Well, it's that time of year again. Kids bursting with excitement. Teachers making last-minute adjustments behind the scenes. Parents aiming their camcorders to capture every moment. And then the curtain opens ...
'Tis the season for students to give amazing performances!
In the past two weeks, I've had the pleasure of attending Cariboo Hill's Jazz Café, Lyndhurst's A Hippity Hop Christmas, Byrne Creek's Oliver Twist, Capitol Hill's A Dickens of a Christmas, and Brentwood Park's Legend of Polar Mountain.
From elementary to secondary, one end of Burnaby to the other, the common thread that ties these school productions together is a commitment to music and the performing arts.
In Burnaby, unlike many school districts, every student receives music education from kindergarten to Grade 7 from a specialist teacher, and every secondary school has music, drama and dance teachers offering a variety of courses and extracurricular opportunities.
The benefits to children and youth from instruction in music and the visual and performing arts are well documented. And the investment is well worth it.
But no institute or think tank can quantify the value of these experiences for our students and school communities with a number or rank.
Instead, I'll leave it to a parent to share (with her permission, of course) why it's so important that we continue to pack those gyms, theatres and auditoriums, at the very least, once a year.
"Exhale ... yesterday was the happiest day of my life since I became a mommy. Yesterday was Jayna's first Christmas concert at school. Those that know Jayna understand how challenging social interaction and social environments have been for her and know how extremely overwhelming they have been in the past. Yesterday she completely overcame those challenges and sparkled like a bright star. She walked up on the stage with her class, looked for me in the crowd, waved with the hugest smile, our eyes connected and so did our hearts. She resisted every urge to come running down to hug me, instead remained in place and blew me at least 20 kisses. She clutched her heart necklace that I gave her to wear and waited for the music to start. I was so thrilled that she had made it on stage! Yay!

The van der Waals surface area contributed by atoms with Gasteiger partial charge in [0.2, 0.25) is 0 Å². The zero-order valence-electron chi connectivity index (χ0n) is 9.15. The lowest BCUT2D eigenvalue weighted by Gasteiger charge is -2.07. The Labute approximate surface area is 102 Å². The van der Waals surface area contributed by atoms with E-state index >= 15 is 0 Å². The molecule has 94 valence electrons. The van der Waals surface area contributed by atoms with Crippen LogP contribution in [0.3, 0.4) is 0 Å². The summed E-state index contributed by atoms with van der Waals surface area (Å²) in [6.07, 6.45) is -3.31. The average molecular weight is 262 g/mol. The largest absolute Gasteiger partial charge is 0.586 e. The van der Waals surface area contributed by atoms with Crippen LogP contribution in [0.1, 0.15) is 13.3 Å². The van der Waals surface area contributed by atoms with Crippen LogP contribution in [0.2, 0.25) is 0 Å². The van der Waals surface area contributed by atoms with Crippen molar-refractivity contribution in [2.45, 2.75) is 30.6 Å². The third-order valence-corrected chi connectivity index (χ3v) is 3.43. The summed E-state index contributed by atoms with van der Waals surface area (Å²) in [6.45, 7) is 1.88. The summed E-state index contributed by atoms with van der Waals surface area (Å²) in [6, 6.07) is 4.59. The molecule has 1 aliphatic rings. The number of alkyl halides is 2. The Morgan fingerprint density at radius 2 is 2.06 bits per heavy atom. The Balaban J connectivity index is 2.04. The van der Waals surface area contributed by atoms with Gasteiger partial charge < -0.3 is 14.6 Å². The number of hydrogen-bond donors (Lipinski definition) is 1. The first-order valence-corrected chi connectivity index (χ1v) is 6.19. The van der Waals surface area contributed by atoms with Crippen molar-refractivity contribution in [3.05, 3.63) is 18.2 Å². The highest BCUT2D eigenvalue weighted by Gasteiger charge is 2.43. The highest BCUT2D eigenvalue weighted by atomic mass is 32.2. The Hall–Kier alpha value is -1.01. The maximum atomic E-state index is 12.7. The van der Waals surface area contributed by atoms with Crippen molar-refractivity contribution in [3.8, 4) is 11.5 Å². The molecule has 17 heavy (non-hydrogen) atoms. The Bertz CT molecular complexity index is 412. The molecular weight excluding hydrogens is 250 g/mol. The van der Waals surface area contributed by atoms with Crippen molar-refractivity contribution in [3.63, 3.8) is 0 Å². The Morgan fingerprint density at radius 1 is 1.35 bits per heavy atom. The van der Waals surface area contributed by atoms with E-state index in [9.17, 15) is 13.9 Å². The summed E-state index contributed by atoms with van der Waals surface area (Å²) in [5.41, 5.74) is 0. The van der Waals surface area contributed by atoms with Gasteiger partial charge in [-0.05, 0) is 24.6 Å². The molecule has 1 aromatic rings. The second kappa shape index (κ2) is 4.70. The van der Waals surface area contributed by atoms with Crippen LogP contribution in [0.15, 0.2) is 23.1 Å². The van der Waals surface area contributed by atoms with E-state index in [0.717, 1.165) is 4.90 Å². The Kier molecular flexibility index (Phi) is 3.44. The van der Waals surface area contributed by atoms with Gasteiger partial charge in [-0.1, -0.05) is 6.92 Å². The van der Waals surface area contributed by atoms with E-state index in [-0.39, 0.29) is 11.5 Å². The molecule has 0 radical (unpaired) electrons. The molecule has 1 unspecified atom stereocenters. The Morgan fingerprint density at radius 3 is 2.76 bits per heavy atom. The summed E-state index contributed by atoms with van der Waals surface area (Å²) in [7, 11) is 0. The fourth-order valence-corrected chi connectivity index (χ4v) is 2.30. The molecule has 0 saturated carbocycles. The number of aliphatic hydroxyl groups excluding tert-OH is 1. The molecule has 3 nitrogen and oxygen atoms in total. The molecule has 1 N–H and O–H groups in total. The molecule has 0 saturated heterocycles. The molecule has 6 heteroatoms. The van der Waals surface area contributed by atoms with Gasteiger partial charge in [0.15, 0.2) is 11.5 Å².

"Then the music started. She sang her little heart out, actions and all. I was snapping photos, singing along and my heart was gushing. Not for the fact that she was 'performing' well but because she had finally arrived in a place of joy in her life. Her anxiety was no longer preventing her from living a life of heartfelt joy. For a spirited young girl to spend the first five years struggling with feeling connected and at peace with anything or anyone, she had finally experienced true bliss.
"Trusting her teacher's lead, trusting her little friends around her, feeling their nervous energy surrounding her, managing her own nervousness and anchoring her eyes and heart with mine as she looked out into the audience. So there I was snapping photos, singing, waving, blowing kisses and bawling my eyes out because I was witnessing my daughter's first blissful and joyful moment. One that she let go of all her fear, grounded herself and sang the hell out of I wanna hippopotamus for Christmas!
"She sang with confidence, with pride and pure happiness. I witnessed that. I have longed for this day. For her to just let go and shine bright in her own light. Yesterday she sparkled more radiantly than ever. She felt it. She felt pride. She felt joy. She felt peace. She felt connection with self. Finally."
May all our students feel the same this holiday season and throughout their educational journeys.
Harman Pandher, vice-chair, Burnaby board of education